11-03-2021 | | By Sam Brown
Recently, a proposed coal mine in Cumbria is under fire for the believed impact it will have on the environment. However, many continue to misunderstand the mine's purpose and how coal is a key ingredient in renewable technologies.
Next to the COVID-19 crises, Climate Change is easily one of the most discussed topics to date. The increase in CO2 emissions is believed to contribute to rising global temperatures. These temperature increases contribute to more extreme weather and rising sea levels through the melting of land-based glacial ice.
There has been a massive drive to replace fossil fuels with renewable sources as renewable sources do not emit CO2 into the environment that does not already exist (i.e., carbon neutral). For example, solar panels and wind turbines use energy naturally occurring in the environment and do not emit CO2 during operation. Burning wood from grown trees is also carbon-neutral because the CO2 emitted from the burning of wood was extracted from the atmosphere as the tree grew.
But the announcement of a new coal mine in Cumbria sparked outrage across the media. Many environmentalists who saw the announcement quickly raced to social media to condemn coal mining in the UK. In contrast, many journalists wrote reports on how the UK’s green policy is failing.
Surely, such action is justified? Coal mines produce coal, and coal is a fossil fuel, and the UK is supposed to be leading the path towards green energy. Burning coal is bad as it produces CO2 that has been locked away deep underground, and therefore, Coal Bad, Green Good!
The media's reaction and many to the new coal mine is undoubtedly shameful and uneducated as those who have reported on the mine do not understand what the mine is being used for; coking coal. For those who don’t know, coking coal is an essential ingredient in the making of iron and steel.
Iron ore is not pure iron, but instead, iron mixed with impurities in the form of oxides (i.e. rust). When iron ore is melted down, it remains an oxide. To strip the iron ore of oxygen, coking coal is added to the molten ore which strips out the oxygen (hence producing CO2), and iron is left behind. From there, the molten iron ore can further have coal (i.e. carbon), added to produce steel.
Many would agree that burning coal for energy is not a nice process; even if the environmental concerns are taken out of the equation, it is a very dirty fuel that can cause increases in asthma and other lung diseases.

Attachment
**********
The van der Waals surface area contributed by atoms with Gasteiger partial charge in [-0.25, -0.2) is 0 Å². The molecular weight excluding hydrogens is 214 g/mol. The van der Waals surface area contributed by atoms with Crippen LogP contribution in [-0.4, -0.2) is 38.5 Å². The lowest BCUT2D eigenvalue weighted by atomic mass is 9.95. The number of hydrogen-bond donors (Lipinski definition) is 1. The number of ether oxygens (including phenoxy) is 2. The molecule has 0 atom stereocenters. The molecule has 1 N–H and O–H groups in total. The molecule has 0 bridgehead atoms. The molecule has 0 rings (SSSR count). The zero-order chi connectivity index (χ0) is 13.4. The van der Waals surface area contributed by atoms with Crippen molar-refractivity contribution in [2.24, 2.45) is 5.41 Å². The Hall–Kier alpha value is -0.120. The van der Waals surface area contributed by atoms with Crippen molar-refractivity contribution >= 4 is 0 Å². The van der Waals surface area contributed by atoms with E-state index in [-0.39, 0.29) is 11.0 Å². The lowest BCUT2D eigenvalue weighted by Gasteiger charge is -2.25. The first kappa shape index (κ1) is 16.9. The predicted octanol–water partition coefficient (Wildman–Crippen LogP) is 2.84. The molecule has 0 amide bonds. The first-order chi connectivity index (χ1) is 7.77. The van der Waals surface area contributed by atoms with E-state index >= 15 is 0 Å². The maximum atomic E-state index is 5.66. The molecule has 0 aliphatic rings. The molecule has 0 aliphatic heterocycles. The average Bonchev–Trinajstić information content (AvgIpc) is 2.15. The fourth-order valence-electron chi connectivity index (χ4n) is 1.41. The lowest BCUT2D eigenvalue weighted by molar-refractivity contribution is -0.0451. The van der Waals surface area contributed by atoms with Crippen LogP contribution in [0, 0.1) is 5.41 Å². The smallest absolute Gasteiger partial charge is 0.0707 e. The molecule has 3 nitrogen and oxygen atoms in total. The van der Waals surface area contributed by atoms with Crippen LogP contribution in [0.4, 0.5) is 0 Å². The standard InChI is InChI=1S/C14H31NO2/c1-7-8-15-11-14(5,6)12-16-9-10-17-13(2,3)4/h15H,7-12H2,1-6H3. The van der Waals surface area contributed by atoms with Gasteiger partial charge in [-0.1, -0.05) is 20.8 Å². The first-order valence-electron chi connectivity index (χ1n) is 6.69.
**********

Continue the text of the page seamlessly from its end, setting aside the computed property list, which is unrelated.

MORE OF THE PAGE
However, no matter how many environmentalists may hate it, coking coal is essential to modern technology and infrastructure. This theory can be tested very quickly; live a day without using iron, and if you can, congratulations, you don’t need coking coal.
From the structural supports of a windmill to the factories that produce solar panels, steel is an integral part of modern society and makes almost everything possible. No matter how much one may dislike coal, coking coal cannot be avoided.
While there are theoretical methods for extracting iron from iron ore, they are either energy-intensive, or require rare compounds.
One example of extracting iron without coking coal would be the electrolysis of molten iron ore. However, such a process is energy-intensive and nowhere near profitable for the steel industry. To make matters worse, the process is so energy-intensive that switching to this iron production method would require enormous amounts of energy generation. Ironically, this would have to come from non-renewable sources of energy such as coal, oil, and gas.
Steel being as important as it is, can help boost the UK sector in several different ways including the electronics field. Albeit not obvious at first, its effect on the industry would occur as a series of steps instead of directly related.
To start, the opening of a coking coal mine would decrease coking coal prices for local businesses. This will encourage the formation of steel producing companies that will be able to offer lower steel prices. The creation of new businesses will open up thousands of job opportunities, which will generate revenue.
However, electronics, and the introduction of smart systems powered by IIoT, could be targeted at coal mining industries in a way never done before. Coal mining is known for its particularly gruesome conditions with recycled hot air, cramped spaces, and potentially lethal consequences should something go wrong.
The introduction of smart technologies could improve the working conditions for miners. Smart AI sensors can provide early warning systems to ground movements, while predictive maintenance can help ensure that equipment operates without fault. Furthermore, user-worn devices can track the air quality for individual workers and provide health advice.
Until an alternative for coking coal is found, such coal mines are essential, and even the renewable energy industry requires it. It is a real shame when journalists and activists have knee-jerk reactions to development without properly researching the topic. This new coal mine is nothing to be feared, and if an alternative to coking coal is found, then the topic of its importance can be discussed.